This was, hands down, above and beyond, the hardest part of the Dedicant Path for me to walk. I have a very active mind: in my work as a fiction writer, I live almost entirely in my imagination, while in my work as a reporter and blogger, I am perpetually analyzing the world around me. I daydream to fall asleep, while I’m running, when I’m listening to music, when I’m washing the dishes, in the shower… Any time I’m not actively working on something, my mind is wandering. It took my three tries to complete a five-month period of meditation, and I believe it’s finally ‘stuck’: I muddled my way to an understanding of the Two Powers, I developed two specific and regular uses of meditation in my daily life, and Brighid worked her way into my meditation, just as she works her way into almost everything that I do.

First, to get some logistics out of the way, the date I managed to begin a consistent meditation practice was November 28, 2011, and I continued journaling my meditation experiences through May 2012. While I continue to meditate, I no longer journaled after that point, simply because of the sheer busyness that came from planning a wedding. During that November to May period, I averaged meditating about three times a week, some weeks containing five or six sessions, others just one or two. However, I discovered that tying meditation to personal devotionals at the least (i.e., I do meditate at other times), kept my practice consistent.

My previous two attempts (December 2010-April 2011 and June 2011-August 2011) both ended abruptly when emotional disturbances disrupted my practice: the first time, my husband and I moved across the country, and the second time, my grandmother died and we learned about my mother-in-law’s breast cancer in the same week. While understandable, perhaps, this pattern is very telling: I was not associating mental discipline with my heart in any way. As soon as I became upset, I became unable to retain control of my thoughts—though, in the second instance, I quite excusably just didn’t care to try. This taught me for the third attempt that I needed to try to integrate meditation into my life in a more real way, and, because I perform devotionals at least once a week, emotional rain or shine, associating my meditation with my spiritual work made it far easier to do the bare minimum.

Overview aside, let’s talk about what I did. When I began, I found it necessary to use a prerecorded script of the Two Powers meditation to keep me focused. As I’ve said, I have a very active mental life, and stillness is hard for me to achieve. By having someone describe the Two Powers and how I should be relating to them, I could follow along with less effort than if I simply tried to still my mind on my own. The recording gave me a focus and even after I ‘graduated’ into working without it, I found that returning to the recording helped me concentrate on days when my mind refused to stop bouncing. Over the course of all my attempts, I can see a pattern of experimentation (moving meditation, meditation on questions, strict breathing-regulation, etc.), but I did find that the tried-and-true Two Powers worked the best for me. Eventually, the experimentation faded and I found myself using one form of the Two Powers or another to ground and center myself.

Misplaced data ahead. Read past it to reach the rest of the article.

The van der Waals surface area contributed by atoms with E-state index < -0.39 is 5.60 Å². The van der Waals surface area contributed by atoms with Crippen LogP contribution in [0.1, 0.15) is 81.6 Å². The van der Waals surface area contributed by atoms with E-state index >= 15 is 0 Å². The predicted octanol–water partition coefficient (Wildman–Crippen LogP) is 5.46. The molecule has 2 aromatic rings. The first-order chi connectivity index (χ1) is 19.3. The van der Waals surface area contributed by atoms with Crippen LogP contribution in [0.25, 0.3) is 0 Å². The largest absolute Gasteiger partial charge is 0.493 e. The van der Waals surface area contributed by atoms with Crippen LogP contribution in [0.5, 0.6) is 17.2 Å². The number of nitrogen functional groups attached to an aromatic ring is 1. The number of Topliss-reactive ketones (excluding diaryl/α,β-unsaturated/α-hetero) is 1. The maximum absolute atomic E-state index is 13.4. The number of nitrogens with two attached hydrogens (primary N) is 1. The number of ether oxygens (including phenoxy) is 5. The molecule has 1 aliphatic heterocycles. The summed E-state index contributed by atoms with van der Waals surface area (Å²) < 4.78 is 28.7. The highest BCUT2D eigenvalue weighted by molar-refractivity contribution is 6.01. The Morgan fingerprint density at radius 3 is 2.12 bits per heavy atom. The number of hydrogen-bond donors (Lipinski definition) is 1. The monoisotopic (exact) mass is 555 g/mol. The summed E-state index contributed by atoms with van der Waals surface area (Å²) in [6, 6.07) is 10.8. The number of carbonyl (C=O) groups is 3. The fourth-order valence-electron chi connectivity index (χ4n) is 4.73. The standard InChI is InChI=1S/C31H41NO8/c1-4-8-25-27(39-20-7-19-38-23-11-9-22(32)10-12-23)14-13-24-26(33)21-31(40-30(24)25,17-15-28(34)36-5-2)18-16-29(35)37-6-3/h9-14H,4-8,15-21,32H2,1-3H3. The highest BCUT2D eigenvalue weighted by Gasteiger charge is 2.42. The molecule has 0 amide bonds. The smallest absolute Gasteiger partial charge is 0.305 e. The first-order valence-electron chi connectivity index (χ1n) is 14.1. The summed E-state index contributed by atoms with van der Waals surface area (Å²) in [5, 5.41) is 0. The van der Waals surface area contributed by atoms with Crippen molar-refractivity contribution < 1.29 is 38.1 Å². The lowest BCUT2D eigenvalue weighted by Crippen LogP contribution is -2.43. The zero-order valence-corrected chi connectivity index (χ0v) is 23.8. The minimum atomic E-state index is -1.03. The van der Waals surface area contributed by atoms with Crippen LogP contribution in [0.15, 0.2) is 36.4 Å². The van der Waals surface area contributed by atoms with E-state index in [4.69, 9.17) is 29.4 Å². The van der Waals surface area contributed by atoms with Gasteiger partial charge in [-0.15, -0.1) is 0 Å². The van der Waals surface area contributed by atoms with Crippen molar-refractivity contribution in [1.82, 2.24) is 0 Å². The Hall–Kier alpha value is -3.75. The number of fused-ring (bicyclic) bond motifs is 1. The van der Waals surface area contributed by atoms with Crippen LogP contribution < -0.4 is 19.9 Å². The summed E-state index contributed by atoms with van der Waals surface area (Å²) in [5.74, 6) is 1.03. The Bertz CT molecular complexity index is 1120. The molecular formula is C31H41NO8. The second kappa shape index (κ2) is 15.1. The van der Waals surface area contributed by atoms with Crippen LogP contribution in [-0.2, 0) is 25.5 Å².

In general, I found that giving myself a single thing to focus on helped me more than anything else, whether that ‘thing’ was a recorded voice, a crystal, the ground beneath me, or the tree I was leaning on. I found that really enveloping my mind in an object kept my ‘monkey mind’ occupied and quiet. This is, however, a very limiting form of meditation that (for me) keeps the mind bound to the focus, thus preventing trance or any sort of detached mental exploration. One type of focus-exercise that did work well for me, however, was controlling my breath in a 3-counts-in, 3-counts out pattern and then concentrating on individual body parts, tensing and then relaxing them, until I reached my mind. I found that I could, from that relaxed state, then dissociate from my body quite easily.

This type of physical meditation helped me develop the strongest practice I still have, that of knowing the “feeling” of the Two Powers in my body and calling them up by concentrating on the sensation. (It’s very difficult to describe, but I’ll do my best.) After relaxing my body, I draw up the Earth power, feel it pooling in my body, healing and providing raw energy that replaces the physical tension I relaxed away. Then, I draw in the Sky power, illuminating the pools of earth power and electrifying my relaxed body. The resulting sensation, what I called in my journal, “the flowing-glowing feeling of connection to the earth and sky,” is one of potential energy, simultaneously relaxed and ready for action. While there’s no way to put the sensation into words, I can say that by imagining that feeling in my body, I could quickly ground myself and center my energies. This was a method that I could only build by experience: once I knew the ‘feeling,’ I could call it up without a very long visualization.